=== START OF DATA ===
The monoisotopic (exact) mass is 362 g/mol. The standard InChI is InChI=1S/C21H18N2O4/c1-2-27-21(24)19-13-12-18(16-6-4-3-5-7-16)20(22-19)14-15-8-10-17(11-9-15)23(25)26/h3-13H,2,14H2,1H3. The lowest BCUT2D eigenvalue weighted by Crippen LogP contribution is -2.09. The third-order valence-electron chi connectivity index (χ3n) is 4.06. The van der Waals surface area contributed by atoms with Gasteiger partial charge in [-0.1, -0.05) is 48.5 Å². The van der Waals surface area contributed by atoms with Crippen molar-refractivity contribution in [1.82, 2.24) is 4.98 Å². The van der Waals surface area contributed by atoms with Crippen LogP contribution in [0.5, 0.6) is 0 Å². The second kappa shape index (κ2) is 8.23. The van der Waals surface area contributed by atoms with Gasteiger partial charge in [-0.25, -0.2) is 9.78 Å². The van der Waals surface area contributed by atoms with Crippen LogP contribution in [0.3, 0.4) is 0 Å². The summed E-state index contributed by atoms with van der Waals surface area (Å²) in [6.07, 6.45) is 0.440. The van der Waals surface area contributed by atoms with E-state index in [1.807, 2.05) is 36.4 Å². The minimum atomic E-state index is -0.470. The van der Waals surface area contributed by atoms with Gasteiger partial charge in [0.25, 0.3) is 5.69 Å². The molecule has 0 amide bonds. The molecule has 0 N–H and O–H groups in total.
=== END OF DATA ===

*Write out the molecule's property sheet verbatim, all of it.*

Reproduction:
The monoisotopic (exact) mass is 362 g/mol. The standard InChI is InChI=1S/C21H18N2O4/c1-2-27-21(24)19-13-12-18(16-6-4-3-5-7-16)20(22-19)14-15-8-10-17(11-9-15)23(25)26/h3-13H,2,14H2,1H3. The lowest BCUT2D eigenvalue weighted by Crippen LogP contribution is -2.09. The third-order valence-electron chi connectivity index (χ3n) is 4.06. The van der Waals surface area contributed by atoms with Gasteiger partial charge in [-0.1, -0.05) is 48.5 Å². The van der Waals surface area contributed by atoms with Crippen molar-refractivity contribution in [1.82, 2.24) is 4.98 Å². The van der Waals surface area contributed by atoms with Crippen LogP contribution in [0.5, 0.6) is 0 Å². The second kappa shape index (κ2) is 8.23. The van der Waals surface area contributed by atoms with Gasteiger partial charge in [-0.25, -0.2) is 9.78 Å². The van der Waals surface area contributed by atoms with Crippen LogP contribution in [0.3, 0.4) is 0 Å². The summed E-state index contributed by atoms with van der Waals surface area (Å²) in [6.07, 6.45) is 0.440. The van der Waals surface area contributed by atoms with E-state index in [1.807, 2.05) is 36.4 Å². The minimum atomic E-state index is -0.470. The van der Waals surface area contributed by atoms with Gasteiger partial charge in [0.25, 0.3) is 5.69 Å². The molecule has 0 amide bonds. The molecule has 0 N–H and O–H groups in total.